The End; or Finish What You Started

(This posting originally appeared on The Melt-Ink Pot)

Last Saturday, I completed the first draft of my work in progress, The Daughters of August Winterbourne. It’s always a strange feeling for me, finishing a book. For some reason, the endings almost always creep up on me unexpectedly. In this case, I was pretty sure I had another chapter or two to go, and that it would take me another day or two to get there. That’s because, while I knew where the story ended, I didn’t know for sure where I would stop telling it.

Does that make sense?

I knew, plotwise, what I needed to accomplish. But what I hadn’t yet worked out in my mind was a good, satisfying place to stop once I’d gotten those plot points down. I could easily have spent another chapter or two detailing what happens after Our Heroine, Celia Winterbourne, and her party return to England after adventures abroad. There were certainly consequences aplenty to face as a result of their adventures. And yet, that seemed to draw focus away from where I really wanted to leave the story. So in the end, I summarized everything between the return to England and the end of the school year in a short epilogue, and then ended on a bittersweet, wordless exchange between Celia and Nicholas Fletcher.

I knew I’d found the right spot when I typed the last line and got all teary-eyed. Yeah. That’s a good spot. It felt right, and it felt final. “The End” would flash on the screen at that point in the movie version. Yup. Done.

Then on Sunday, for the first time since about the second week in November (when it was much shorter), I read the whole thing through from start to finish. I was surprised that the bits that felt slow and draggy when I was writing them didn’t seem nearly so slow and draggy upon reading. Yes, there’s still some tightening up to do, and a couple of minor subplots I’m planning to yank out on the first major revision pass, but for the most part, the story holds together reasonably well. Overall, I’m pleased with it.

So that’s the good news.

The bad news is that the first draft weighs in at roughly 186,000 words; in other words, about 86,000 words longer than it should be if I have any expectation of publishing the story. It looks as though I will need to lose more than one or two minor subplots, and I’m gonna need to do a LOT of tightening up. There are some places where I think I can do this; I go into far more detail than is needed about a lot of things. But just as you shouldn’t carve a turkey the instant you pull it from the oven, you should also let a story rest a bit before you go about hacking it into bits. So at this point, while I am giving it a quick once-over before sending it off to my alpha readers* (they’re an impatient lot, and really wanted to read it before it was even finished), I’m otherwise not planning on touching or even looking at this story for another month, maybe two.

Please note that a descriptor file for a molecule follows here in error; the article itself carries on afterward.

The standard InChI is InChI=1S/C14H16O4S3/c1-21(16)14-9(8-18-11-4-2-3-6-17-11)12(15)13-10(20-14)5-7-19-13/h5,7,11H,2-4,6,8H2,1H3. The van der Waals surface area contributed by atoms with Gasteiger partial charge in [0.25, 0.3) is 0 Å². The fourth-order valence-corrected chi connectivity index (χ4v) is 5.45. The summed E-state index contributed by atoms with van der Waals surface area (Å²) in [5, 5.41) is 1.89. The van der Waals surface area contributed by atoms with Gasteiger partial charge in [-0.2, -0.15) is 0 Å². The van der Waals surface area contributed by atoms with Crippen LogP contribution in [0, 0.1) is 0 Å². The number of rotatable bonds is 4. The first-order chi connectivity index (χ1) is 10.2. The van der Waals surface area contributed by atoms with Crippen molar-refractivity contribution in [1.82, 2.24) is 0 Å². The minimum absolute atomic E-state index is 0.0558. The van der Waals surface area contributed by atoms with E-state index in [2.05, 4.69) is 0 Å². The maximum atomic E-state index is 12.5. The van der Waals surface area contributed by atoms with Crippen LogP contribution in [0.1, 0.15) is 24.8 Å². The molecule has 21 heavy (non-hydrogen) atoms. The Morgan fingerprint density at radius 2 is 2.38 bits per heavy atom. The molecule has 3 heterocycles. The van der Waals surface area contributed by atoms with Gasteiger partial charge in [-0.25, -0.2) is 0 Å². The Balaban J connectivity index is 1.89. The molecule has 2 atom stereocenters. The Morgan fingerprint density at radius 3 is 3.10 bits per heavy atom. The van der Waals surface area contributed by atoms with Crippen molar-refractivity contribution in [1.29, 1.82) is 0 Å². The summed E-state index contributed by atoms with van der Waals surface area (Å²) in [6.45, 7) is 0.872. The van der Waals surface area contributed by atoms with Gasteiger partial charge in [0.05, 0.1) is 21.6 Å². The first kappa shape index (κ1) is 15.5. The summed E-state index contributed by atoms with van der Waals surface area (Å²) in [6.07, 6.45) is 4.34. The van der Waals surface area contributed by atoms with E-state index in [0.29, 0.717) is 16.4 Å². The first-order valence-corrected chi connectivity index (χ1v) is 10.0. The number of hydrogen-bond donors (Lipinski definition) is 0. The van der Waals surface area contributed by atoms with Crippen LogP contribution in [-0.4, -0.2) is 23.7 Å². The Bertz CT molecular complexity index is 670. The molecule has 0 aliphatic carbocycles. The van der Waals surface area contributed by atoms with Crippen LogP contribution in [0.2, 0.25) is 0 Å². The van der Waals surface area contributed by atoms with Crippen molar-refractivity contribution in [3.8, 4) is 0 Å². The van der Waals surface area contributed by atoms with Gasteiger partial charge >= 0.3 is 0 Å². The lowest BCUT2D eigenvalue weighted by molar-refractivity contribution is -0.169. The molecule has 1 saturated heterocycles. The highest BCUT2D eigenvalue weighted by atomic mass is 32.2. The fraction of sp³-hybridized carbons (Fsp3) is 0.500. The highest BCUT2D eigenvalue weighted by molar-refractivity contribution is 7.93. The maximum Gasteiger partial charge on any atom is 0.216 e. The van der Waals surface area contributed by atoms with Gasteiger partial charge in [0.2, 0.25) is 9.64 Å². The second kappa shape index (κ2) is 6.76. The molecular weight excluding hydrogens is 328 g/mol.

What am I going to do with myself in the meantime? Trust me, I won’t be bored. I have some extensive edits to do on the first volume of my space pirate adventure series. I’ve also got a Regency romance that needs to be pared down a bit (why does it seem as though everything I write comes out at approximately 200K words?). And I’ve got the beginnings of a fantasy story that I want to post to my website as I write it, as an experiment. Website, you say? Oh, yeah, that’s something else I can work on.

And of course, I’ll be posting here every Thursday, sharing my words of wisdom/incoherent blatherings with all of you. Maybe next week we’ll even get that “topic of the week” thing going, like we’ve been planning!

* If you wish to join the ranks of my eager alpha readers, drop me a comment and I will add you to the list.


About sheilamcclune

Aspiring author, sharing the tidbits I've learned along the way.
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2 Responses to The End; or Finish What You Started

  1. Colleen M. says:

    You could take the book and make it a trilogy – give each sister her story with an over all arc (there are 3 sister's right? -I'm a bad crit partner for not paying attention!!) But I've heard more than one agent/editor mention how they like trilogys…and since steam-punk is all the rage right now that might bode well for you – However you decide to do it I'm VERY proud of you!!! If you can get 186,000 words done in 4 months I can get 40,000 done by October!

  2. Sheila says:

    Well, this is already scheduled to be the first book in a trilogy, so having three three-book trilogies is probably not my best strategy ever.I'll take a stab at editing it down, because I know there's a lot of meandering that happens, especially in the first half. I can probably tighten up the end, too — I don't really need to take quite so long getting them from eastern Europe back to Oxford.And I currently have four girls in the story, down from the original five I'd proposed, just because I couldn't come up with a distinct fifth personality, and because it made story logistics easier in so many ways.But I'm still patting myself on the back for at least coming in 100K *shorter* than last year's behemoth. It's progress in the right direction, at least! :)

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